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Hand-Washing vs. Hand Sanitizer: Which Is Best for Staying Healthy?
Pongsak Tawansaeng/EyeEm/Getty Images

If eyes are the windows to the soul, then hands are the portals to all the germs, viruses and bugs known to humankind. Think about it: Every surface (both outside and inside the house) has been touched over and over again by a number of other hands. Ew. So, to give ourselves a fighting chance against the coronavirus—and the flu, the common cold, strep throat and stomach bugs—we have to keep our hands clean. But when it comes down to the battle of hand-washing versus hand sanitizer, which is more effective? We asked a couple of doctors and combed through CDC data for some answers.

Which wins in the battle between hand-washing and hand sanitizer?

There’s a reason everyone from your coworkers via Zoom to your mom on a landline is reminding you to wash your hands: It’s the clear winner. Why? Because while hand sanitizer may kill or deactivate some germs, it’s never going to eliminate them in the way washing with soap and water will. A proper washing is, after all, the CDC’s number one recommendation for keeping your hands clean. That’s because when you lather up properly (we’ll get to that soon), you’re rubbing your hands together and creating enough friction with thick, foamy soap to break apart those teeny microorganisms that make you sick—something a quick coating of hand sanitizer just can’t guarantee.

As Purvi Parikh, M.D., an allergist and infectious disease specialist at NYU Langone Health, puts it, “Hand sanitizers are effective and better than not doing anything at all, but the actual rubbing from hand-washing is what breaks down viruses and bacteria. The soap and water wash them off your hands and get them down the drain.”

The CDC also notes that if there’s visible dirt or a coating on your hands from grease, the sanitizer isn’t going to be able to do much cleaning. When you’re doing almost any kind of activity, especially “after handling food, playing sports, working in the garden, or going camping or fishing,” hand sanitizer isn’t going to be able to cut through to the skin. This will leave you with a false sense of security that your hands are germ-free when they’re absolutely not.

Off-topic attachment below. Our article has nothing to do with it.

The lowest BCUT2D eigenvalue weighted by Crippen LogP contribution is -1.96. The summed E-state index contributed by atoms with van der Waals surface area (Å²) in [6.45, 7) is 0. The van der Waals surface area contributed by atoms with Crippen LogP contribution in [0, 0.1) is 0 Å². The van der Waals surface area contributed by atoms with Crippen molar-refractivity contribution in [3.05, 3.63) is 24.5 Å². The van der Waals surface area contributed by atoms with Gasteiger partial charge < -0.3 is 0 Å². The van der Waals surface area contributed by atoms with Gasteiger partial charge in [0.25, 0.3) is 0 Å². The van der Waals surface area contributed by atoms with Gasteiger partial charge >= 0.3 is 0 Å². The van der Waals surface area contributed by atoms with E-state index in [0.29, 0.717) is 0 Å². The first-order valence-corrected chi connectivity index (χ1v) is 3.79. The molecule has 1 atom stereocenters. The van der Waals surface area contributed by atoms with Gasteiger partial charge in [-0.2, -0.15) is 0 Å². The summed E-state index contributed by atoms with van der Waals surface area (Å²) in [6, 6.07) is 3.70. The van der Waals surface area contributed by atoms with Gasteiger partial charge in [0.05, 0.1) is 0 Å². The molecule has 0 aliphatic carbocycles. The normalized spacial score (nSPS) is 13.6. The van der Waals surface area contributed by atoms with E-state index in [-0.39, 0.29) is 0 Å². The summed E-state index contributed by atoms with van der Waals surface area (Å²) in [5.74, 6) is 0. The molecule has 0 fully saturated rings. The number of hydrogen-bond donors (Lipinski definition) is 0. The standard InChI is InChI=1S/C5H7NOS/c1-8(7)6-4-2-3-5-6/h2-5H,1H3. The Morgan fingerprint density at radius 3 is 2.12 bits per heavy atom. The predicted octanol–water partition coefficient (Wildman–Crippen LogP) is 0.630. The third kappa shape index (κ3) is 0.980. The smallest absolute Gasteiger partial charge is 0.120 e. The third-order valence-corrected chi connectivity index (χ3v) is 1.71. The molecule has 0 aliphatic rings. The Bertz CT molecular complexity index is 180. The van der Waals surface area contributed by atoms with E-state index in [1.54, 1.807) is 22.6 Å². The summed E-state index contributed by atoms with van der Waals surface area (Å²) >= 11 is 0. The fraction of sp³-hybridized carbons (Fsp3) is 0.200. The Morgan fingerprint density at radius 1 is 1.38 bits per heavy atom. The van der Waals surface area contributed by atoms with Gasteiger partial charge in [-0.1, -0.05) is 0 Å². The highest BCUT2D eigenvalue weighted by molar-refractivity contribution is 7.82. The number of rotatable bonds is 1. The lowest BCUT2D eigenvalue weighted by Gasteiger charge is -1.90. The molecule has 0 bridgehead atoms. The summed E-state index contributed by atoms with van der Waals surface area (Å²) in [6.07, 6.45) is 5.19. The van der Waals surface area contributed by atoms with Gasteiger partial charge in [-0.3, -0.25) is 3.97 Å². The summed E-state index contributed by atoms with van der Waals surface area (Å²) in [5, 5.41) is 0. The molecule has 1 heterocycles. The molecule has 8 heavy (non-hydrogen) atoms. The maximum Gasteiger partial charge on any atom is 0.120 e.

Why is hand-washing so important?

Washing your hands not only ensures that you won’t pick up anyone else’s germs but it keeps other people safe too. We know that the coronavirus is especially viral, meaning it spreads from person to person alarmingly fast. We also know that not everyone who has it is going to show symptoms. That means you might pick up the virus, carry it around and unknowingly give it to someone else by sneezing into your hand and then transferring your saliva to a door handle that another person touches just minutes later. 

“Germs can get onto hands if people touch any object that has germs on it or if it was touched by some other contaminated object. When these germs get onto hands and are not washed off, they can be passed from person to person and make people sick,” the CDC says.

How do I wash my hands the right way?

It seems like a simple enough equation: Soap + water = clean hands. But, like most things in life, it’s all about the method. And if you’re stressing over not being able to find antibacterial hand soap, don’t! The CDC says that there is no scientific evidence behind the argument that the type of soap you use matters—they’re all effective at killing germs and washing them off.